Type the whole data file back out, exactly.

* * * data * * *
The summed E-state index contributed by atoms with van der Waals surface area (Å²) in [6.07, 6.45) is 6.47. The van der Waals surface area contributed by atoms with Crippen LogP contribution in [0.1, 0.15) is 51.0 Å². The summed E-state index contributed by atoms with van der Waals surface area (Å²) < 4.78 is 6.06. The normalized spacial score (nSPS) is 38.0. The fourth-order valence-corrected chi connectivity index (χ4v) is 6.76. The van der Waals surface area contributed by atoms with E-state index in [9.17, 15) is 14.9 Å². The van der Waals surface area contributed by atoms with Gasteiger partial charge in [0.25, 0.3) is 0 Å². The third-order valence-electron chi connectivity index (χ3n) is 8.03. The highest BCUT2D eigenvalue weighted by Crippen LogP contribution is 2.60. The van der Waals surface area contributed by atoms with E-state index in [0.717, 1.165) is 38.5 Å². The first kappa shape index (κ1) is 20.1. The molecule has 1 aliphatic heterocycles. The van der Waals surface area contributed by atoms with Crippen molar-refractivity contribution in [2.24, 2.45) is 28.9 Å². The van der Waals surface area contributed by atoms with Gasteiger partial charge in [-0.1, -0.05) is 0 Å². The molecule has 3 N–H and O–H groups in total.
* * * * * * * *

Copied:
The summed E-state index contributed by atoms with van der Waals surface area (Å²) in [6.07, 6.45) is 6.47. The van der Waals surface area contributed by atoms with Crippen LogP contribution in [0.1, 0.15) is 51.0 Å². The summed E-state index contributed by atoms with van der Waals surface area (Å²) < 4.78 is 6.06. The normalized spacial score (nSPS) is 38.0. The fourth-order valence-corrected chi connectivity index (χ4v) is 6.76. The van der Waals surface area contributed by atoms with E-state index in [9.17, 15) is 14.9 Å². The van der Waals surface area contributed by atoms with Gasteiger partial charge in [0.25, 0.3) is 0 Å². The third-order valence-electron chi connectivity index (χ3n) is 8.03. The highest BCUT2D eigenvalue weighted by Crippen LogP contribution is 2.60. The van der Waals surface area contributed by atoms with E-state index in [0.717, 1.165) is 38.5 Å². The first kappa shape index (κ1) is 20.1. The molecule has 1 aliphatic heterocycles. The van der Waals surface area contributed by atoms with Crippen molar-refractivity contribution in [2.24, 2.45) is 28.9 Å². The van der Waals surface area contributed by atoms with Gasteiger partial charge in [-0.1, -0.05) is 0 Å². The molecule has 3 N–H and O–H groups in total.